Exercise is Medicine
Physical inactivity is a fast-growing public health problem and contributes to a variety of chronic diseases and health complications, including obesity, heart disease, diabetes, hypertension, cancer, depression, anxiety, arthritis, and osteoporosis to name a few. In addition to improving a patient’s overall health, EXERCISING has proven effective in the treatment and prevention of various chronic diseases. Tremendous health benefits are seen with even a low level of exercise.
Regular exercise at the correct intensity can:
• Reduce the risk of heart disease by improving cardiovascular health.
• Reduce the incidence of high blood pressure.
• Lower the risk of stroke.
• Reduce the incidence of diabetes by increasing insulin sensitivity.
• Reduce the risk of recurrent breast cancer.
• Reduce the risk of colon cancer.
• Decrease depression and anxiety as effectively as Prozac or behavioral therapy by stimulating production of various brain chemicals that can leave you feeling happier and more relaxed.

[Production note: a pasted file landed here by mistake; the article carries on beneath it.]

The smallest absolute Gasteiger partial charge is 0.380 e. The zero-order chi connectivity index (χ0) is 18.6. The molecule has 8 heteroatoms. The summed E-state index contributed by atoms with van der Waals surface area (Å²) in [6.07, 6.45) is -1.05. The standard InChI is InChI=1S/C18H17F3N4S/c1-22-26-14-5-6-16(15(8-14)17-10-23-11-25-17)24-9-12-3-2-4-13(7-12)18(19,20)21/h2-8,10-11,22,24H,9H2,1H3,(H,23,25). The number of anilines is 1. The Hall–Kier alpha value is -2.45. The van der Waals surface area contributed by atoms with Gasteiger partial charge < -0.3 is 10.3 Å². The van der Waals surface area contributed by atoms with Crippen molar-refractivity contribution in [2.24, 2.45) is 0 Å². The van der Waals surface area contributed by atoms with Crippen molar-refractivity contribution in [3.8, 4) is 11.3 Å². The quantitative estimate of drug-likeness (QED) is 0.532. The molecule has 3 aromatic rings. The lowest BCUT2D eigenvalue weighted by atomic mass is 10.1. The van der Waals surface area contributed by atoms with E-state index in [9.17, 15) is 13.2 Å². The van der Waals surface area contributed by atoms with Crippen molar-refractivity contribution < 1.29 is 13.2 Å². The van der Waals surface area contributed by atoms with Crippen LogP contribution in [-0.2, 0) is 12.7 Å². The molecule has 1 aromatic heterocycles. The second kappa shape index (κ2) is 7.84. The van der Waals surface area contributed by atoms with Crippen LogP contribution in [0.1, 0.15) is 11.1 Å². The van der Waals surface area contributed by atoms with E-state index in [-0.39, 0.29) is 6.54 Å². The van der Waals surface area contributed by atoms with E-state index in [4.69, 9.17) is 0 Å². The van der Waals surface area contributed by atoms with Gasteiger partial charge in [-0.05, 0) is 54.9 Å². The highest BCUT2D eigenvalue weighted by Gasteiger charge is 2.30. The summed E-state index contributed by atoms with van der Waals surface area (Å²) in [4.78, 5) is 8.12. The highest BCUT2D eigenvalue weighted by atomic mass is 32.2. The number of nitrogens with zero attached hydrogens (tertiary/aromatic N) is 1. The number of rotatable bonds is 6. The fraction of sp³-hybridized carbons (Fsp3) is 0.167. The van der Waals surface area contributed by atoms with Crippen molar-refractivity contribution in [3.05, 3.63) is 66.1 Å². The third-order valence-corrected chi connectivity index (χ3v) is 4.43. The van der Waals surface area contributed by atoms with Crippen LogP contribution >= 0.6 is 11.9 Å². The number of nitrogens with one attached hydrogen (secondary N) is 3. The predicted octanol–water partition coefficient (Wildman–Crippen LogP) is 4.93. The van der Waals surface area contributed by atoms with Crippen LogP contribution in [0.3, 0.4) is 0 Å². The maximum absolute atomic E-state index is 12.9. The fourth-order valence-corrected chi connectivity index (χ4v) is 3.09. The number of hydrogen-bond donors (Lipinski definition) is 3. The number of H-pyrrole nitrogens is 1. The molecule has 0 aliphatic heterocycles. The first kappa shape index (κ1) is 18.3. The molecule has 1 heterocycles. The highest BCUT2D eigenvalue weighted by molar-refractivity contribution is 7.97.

• Stimulates the formation of new brain cells for improved cognition and memory.
• Reduce the risk of developing of Alzheimer’s disease.
• Improves or reduces attention deficit.
• Improve bone mass and reduces the risk of Osteoporosis.
• Increase lean muscle mass which increases your resting metabolic rate which can lead to decrease in body fat. The more lean muscle you have the more calories you burn throughout the day.
• Improve self esteem, confidence which enhances social interaction.
• Reduces risk of Erectile Dysfunction and can enhance sexual function in both women and men.
• Increase energy level.
• Promote better sleep by helping you fall asleep faster and deepening your sleep.
• Improve flexibility, range of motion and balance.
• Reduce joint and back pain.
Believe it or not exercise can be fun. All you need to do is take the first step.
STEP 1 – Set aside time to exercise. Getting started can often be the most difficult part of any exercise routine. Plan how you will incorporate exercise into your weekly routine for the next FOUR WEEKS. I say four weeks because many people will argue that to create a habit you have to do it over and over for approximately one month. Of course this depends on the routine and the person.
For more information visit the following web sites:
Exercise is Medicine: www.exerciseismedicine.org
Physical Activity Guidelines for Americans: https://health.gov/paguidelines/
Stop by and let us help you create a fitness regimen that will improve your health and quality of life.